Doctor of Management
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History and focusEdit
The D.M. was introduced at Case Western Reserve in 1995, and several universities have since developed their own programs. In the UK, the Doctor of Management (DMan) was introduced at the University of Hertfordshire in 2000. The D.M. program is an applied professional practice doctorate including a similar strong emphasis on research to the academically-equivalent PhD in management, but with a focus on the application of management theories rather than on developing and extending those theories. In addition to research, it is focused on developing the talents, skills and abilities of organization executives and experienced management professionals.
D.M. versus Ph.D.Edit
In most cases, the distinction between the degrees is one of orientation and intended outcomes. The Ph.D. is highly focused on developing theoretical knowledge, while the D.M. further emphasizes applied research leading to the practical application of this theoretical knowledge. The Ph.D. thus prepares students for careers in academia, while the D.M. is more aimed at those seeking a career in management. Some D.M. programs require a dissertation, while others have replaced this with a number of applied research projects.
The British DMan is a professional doctorate with the same academic status as a Ph.D. The U.S. Doctor of Management is also a professional doctorate but is not (as of the report Doctorate Recipients from U.S. Universities: 2014) recognised as a Ph.D.-equivalent research doctorate by the U.S. National Science Foundation. However, this doctorate is sometimes viewed as a variant of the Ph.D. in Management (especially when a dissertation is required in the program).
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To be admitted as a doctoral management student in the U.S., one must hold a management-related master's degree, have sufficient managerial experience, and pass a comprehensive entrance exam or doctoral essay. In the UK (and in many programs in the U.S.), there is a minimum of five years of management or professional consulting experience required. In the UK, an honours degree plus a relevant master's degree is preferred. The student must then complete necessary coursework (typically focused on leadership and strategy, and including training in research methodology), perform independent original research under supervision of a qualified doctoral advisor, pass the doctoral dissertation or doctoral thesis defense, and in some cases, teach examinable courses.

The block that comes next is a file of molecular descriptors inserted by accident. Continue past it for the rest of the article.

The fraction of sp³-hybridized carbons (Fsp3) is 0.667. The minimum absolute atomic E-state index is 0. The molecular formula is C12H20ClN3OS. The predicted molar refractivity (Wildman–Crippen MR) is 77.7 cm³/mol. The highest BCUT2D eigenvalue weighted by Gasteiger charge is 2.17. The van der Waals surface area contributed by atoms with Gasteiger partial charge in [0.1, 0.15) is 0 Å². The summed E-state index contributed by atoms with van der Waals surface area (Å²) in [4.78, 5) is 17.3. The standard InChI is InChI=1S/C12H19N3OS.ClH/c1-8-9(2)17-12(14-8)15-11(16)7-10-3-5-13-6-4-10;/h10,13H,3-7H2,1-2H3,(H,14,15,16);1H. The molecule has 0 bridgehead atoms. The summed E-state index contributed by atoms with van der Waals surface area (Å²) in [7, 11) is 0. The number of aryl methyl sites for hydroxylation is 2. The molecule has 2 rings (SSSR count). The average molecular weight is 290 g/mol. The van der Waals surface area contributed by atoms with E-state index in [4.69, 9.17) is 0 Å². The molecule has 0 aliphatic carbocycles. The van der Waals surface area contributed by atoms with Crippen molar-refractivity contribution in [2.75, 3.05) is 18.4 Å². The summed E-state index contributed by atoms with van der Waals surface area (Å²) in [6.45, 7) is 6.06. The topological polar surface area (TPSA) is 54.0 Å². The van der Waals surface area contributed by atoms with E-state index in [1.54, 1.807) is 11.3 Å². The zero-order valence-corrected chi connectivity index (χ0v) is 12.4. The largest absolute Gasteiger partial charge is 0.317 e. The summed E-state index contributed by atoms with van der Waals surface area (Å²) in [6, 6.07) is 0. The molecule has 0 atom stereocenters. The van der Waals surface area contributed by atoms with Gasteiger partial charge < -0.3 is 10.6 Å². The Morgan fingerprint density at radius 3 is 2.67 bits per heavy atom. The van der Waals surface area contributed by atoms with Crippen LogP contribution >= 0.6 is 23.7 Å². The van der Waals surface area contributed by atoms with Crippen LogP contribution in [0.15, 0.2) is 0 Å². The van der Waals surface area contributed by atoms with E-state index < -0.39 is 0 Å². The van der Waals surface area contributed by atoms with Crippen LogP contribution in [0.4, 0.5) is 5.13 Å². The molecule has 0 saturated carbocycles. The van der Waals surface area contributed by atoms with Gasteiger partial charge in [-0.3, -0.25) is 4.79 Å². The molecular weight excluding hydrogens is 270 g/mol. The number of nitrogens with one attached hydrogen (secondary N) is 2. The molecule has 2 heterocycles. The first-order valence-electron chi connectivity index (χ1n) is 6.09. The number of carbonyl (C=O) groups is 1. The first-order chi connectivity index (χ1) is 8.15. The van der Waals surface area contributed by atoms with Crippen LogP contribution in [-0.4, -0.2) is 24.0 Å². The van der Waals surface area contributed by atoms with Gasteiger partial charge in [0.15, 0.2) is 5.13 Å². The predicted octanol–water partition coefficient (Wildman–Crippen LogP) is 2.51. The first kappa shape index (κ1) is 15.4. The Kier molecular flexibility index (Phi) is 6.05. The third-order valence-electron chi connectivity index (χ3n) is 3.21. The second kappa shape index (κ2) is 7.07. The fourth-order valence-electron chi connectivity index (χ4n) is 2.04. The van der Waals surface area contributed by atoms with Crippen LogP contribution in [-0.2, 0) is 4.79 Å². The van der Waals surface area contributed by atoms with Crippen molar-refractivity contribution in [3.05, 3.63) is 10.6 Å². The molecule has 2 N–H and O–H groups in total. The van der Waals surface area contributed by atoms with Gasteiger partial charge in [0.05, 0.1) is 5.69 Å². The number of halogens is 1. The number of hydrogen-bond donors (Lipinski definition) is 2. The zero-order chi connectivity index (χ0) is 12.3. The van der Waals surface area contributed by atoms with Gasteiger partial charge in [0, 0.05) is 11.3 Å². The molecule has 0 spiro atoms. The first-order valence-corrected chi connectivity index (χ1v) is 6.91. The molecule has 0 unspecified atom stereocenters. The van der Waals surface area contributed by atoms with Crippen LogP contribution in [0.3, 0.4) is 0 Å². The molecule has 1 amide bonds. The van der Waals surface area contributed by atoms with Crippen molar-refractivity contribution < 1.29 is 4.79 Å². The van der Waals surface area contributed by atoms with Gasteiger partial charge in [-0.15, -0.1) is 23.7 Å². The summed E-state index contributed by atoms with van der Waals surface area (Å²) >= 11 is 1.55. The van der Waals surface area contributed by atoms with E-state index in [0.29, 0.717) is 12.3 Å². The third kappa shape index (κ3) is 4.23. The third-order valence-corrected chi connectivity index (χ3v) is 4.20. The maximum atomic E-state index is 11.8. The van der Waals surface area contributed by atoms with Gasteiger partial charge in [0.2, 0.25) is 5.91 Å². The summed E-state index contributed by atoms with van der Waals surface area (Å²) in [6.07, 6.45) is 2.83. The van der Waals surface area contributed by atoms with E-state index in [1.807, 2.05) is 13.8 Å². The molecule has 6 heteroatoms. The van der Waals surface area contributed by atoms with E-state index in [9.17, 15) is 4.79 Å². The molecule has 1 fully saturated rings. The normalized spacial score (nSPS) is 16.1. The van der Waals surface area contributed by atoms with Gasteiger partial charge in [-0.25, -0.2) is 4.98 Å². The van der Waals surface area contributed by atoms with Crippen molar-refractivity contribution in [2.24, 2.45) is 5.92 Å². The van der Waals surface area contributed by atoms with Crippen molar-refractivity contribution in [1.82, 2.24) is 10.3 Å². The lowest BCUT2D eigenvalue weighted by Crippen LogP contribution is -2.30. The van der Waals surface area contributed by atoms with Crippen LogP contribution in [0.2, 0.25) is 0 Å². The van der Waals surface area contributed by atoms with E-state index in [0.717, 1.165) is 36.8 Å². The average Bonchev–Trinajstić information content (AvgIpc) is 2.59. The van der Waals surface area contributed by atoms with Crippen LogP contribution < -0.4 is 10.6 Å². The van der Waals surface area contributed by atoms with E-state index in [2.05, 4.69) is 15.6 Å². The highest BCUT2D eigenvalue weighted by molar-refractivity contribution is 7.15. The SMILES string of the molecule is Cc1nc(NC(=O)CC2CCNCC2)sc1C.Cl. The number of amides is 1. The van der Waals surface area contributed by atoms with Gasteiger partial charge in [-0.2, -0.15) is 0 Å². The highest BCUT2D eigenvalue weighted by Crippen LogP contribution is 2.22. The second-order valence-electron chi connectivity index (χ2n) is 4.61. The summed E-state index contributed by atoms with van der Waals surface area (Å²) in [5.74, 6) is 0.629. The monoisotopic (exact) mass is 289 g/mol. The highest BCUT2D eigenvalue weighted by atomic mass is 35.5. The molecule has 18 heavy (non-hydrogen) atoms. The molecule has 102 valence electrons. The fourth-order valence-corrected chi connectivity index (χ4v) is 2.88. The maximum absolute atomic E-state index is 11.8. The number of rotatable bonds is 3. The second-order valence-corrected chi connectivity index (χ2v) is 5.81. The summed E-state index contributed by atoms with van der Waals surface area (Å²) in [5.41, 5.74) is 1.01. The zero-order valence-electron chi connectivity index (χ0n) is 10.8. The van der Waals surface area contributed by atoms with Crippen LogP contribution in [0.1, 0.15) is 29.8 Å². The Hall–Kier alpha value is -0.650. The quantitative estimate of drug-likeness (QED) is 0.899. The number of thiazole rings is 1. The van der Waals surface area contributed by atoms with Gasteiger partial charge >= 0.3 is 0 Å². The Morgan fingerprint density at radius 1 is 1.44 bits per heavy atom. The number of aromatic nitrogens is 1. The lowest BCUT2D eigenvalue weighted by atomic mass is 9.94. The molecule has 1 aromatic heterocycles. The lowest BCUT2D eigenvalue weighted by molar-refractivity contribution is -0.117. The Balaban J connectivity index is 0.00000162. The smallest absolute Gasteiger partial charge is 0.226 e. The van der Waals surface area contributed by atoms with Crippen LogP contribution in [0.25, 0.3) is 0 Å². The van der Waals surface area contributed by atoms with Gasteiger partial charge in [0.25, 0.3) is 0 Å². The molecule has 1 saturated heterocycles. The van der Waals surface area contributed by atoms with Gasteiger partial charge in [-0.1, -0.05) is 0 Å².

Although it can be completed in as little as three years, the D.M. typically takes 4–6 years to complete. The first two years of the program are usually focused on intensive doctoral-level coursework and generally at least one research practicum (near the end of core courses, residencies, and research and writing training). It may be followed by a comprehensive examination (comps) at this point if the candidate has successfully reached this stage. Similar to the PhD, the subsequent dissertation completion phase for the D.M. can take an additional two or more years. In some programs where the candidate has a good deal of professional management practical experience, the D.M. can be completed in as little as three years if the candidate has proven capable of taking a full load of credits each term, as well as successful completion of the required dissertation and its defense.
Common research methodologies used in management studies include both quantitative and qualitative approaches such as: Modeling, Econometrics, Experiments, Descriptive and Field Studies, Phenomenology, Case Study, Action Research or Mixed Methods strategies of inquiry.
- "Professional Doctorate in Management". University of Hertfordshire. Retrieved 2017-04-25.
- "A Degree of Difference: A Doctorate in Management". Retrieved February 22, 2012.
- "Doctor of Management/Master of Arts". University of Hertfordshire. December 2010. Retrieved 2017-04-25.
- "D.M. or Ph.D. in Management?". Archived from the original (PDF) on 20 December 2017. Retrieved December 13, 2016.
- "Technical Notes". Doctorate Recipients from U.S. Universities: 2014. National Science Foundation. December 2015. Retrieved 4 March 2017.
- AACSB article about a PhD in Business and Becoming a Business Professor "Archived copy" (PDF). Archived from the original (PDF) on 2009-07-11. Retrieved 2016-01-05.[not in citation given]
- "Archived copy" (PDF). Archived from the original (PDF) on 2009-07-11. Retrieved 2016-01-05.[not in citation given]